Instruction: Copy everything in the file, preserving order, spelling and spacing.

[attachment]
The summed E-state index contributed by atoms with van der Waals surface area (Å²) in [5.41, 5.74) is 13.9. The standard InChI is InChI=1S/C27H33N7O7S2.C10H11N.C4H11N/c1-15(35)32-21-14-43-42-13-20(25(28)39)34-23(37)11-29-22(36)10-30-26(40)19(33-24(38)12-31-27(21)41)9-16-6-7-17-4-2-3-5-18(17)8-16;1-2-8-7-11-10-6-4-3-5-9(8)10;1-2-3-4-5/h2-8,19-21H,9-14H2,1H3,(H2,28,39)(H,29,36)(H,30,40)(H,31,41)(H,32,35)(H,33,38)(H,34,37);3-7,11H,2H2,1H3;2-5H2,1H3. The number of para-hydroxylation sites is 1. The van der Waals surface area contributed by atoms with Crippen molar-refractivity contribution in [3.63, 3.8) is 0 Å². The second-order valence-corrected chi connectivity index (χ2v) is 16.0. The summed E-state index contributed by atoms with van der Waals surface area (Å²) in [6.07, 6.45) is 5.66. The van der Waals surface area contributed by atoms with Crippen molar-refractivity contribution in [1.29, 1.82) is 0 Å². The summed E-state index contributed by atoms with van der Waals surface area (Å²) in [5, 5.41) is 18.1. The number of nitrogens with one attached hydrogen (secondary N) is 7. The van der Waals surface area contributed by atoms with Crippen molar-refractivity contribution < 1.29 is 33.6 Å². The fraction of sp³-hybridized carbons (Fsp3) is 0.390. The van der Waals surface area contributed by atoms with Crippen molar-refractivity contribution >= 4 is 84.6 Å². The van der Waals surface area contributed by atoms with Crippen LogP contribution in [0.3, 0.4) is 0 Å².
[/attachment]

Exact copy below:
The summed E-state index contributed by atoms with van der Waals surface area (Å²) in [5.41, 5.74) is 13.9. The standard InChI is InChI=1S/C27H33N7O7S2.C10H11N.C4H11N/c1-15(35)32-21-14-43-42-13-20(25(28)39)34-23(37)11-29-22(36)10-30-26(40)19(33-24(38)12-31-27(21)41)9-16-6-7-17-4-2-3-5-18(17)8-16;1-2-8-7-11-10-6-4-3-5-9(8)10;1-2-3-4-5/h2-8,19-21H,9-14H2,1H3,(H2,28,39)(H,29,36)(H,30,40)(H,31,41)(H,32,35)(H,33,38)(H,34,37);3-7,11H,2H2,1H3;2-5H2,1H3. The number of para-hydroxylation sites is 1. The van der Waals surface area contributed by atoms with Crippen molar-refractivity contribution in [3.63, 3.8) is 0 Å². The second-order valence-corrected chi connectivity index (χ2v) is 16.0. The summed E-state index contributed by atoms with van der Waals surface area (Å²) in [6.07, 6.45) is 5.66. The van der Waals surface area contributed by atoms with Crippen molar-refractivity contribution in [1.29, 1.82) is 0 Å². The summed E-state index contributed by atoms with van der Waals surface area (Å²) in [5, 5.41) is 18.1. The number of nitrogens with one attached hydrogen (secondary N) is 7. The van der Waals surface area contributed by atoms with Crippen molar-refractivity contribution < 1.29 is 33.6 Å². The fraction of sp³-hybridized carbons (Fsp3) is 0.390. The van der Waals surface area contributed by atoms with Crippen molar-refractivity contribution >= 4 is 84.6 Å². The van der Waals surface area contributed by atoms with Crippen LogP contribution in [0.3, 0.4) is 0 Å².